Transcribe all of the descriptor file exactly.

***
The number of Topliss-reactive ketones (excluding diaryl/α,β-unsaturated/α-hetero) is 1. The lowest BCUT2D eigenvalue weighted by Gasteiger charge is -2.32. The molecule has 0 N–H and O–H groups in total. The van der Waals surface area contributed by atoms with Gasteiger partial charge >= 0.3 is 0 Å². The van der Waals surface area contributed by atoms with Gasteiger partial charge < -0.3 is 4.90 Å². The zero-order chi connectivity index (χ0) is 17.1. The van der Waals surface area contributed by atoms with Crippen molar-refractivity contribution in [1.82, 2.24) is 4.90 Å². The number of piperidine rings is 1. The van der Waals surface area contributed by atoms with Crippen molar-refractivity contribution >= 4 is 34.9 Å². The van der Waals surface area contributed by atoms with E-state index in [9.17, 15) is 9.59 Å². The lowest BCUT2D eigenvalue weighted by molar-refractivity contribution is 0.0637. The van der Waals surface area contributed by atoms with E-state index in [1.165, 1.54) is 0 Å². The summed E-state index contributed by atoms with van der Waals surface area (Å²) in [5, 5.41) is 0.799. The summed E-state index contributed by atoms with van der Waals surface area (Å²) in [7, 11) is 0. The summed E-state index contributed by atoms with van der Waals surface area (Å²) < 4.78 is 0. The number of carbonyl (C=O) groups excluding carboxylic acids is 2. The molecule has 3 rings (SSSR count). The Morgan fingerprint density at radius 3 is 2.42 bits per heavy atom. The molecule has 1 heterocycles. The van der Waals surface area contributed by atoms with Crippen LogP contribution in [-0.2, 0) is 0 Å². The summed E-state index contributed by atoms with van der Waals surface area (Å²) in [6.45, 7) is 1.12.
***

The number of Topliss-reactive ketones (excluding diaryl/α,β-unsaturated/α-hetero) is 1. The lowest BCUT2D eigenvalue weighted by Gasteiger charge is -2.32. The molecule has 0 N–H and O–H groups in total. The van der Waals surface area contributed by atoms with Gasteiger partial charge >= 0.3 is 0 Å². The van der Waals surface area contributed by atoms with Gasteiger partial charge < -0.3 is 4.90 Å². The zero-order chi connectivity index (χ0) is 17.1. The van der Waals surface area contributed by atoms with Crippen molar-refractivity contribution in [1.82, 2.24) is 4.90 Å². The number of piperidine rings is 1. The van der Waals surface area contributed by atoms with Crippen molar-refractivity contribution >= 4 is 34.9 Å². The van der Waals surface area contributed by atoms with E-state index in [9.17, 15) is 9.59 Å². The lowest BCUT2D eigenvalue weighted by molar-refractivity contribution is 0.0637. The van der Waals surface area contributed by atoms with E-state index in [1.165, 1.54) is 0 Å². The summed E-state index contributed by atoms with van der Waals surface area (Å²) in [5, 5.41) is 0.799. The summed E-state index contributed by atoms with van der Waals surface area (Å²) in [7, 11) is 0. The summed E-state index contributed by atoms with van der Waals surface area (Å²) < 4.78 is 0. The number of carbonyl (C=O) groups excluding carboxylic acids is 2. The molecule has 3 rings (SSSR count). The Morgan fingerprint density at radius 3 is 2.42 bits per heavy atom. The molecule has 1 heterocycles. The van der Waals surface area contributed by atoms with Crippen LogP contribution in [-0.2, 0) is 0 Å². The summed E-state index contributed by atoms with van der Waals surface area (Å²) in [6.45, 7) is 1.12.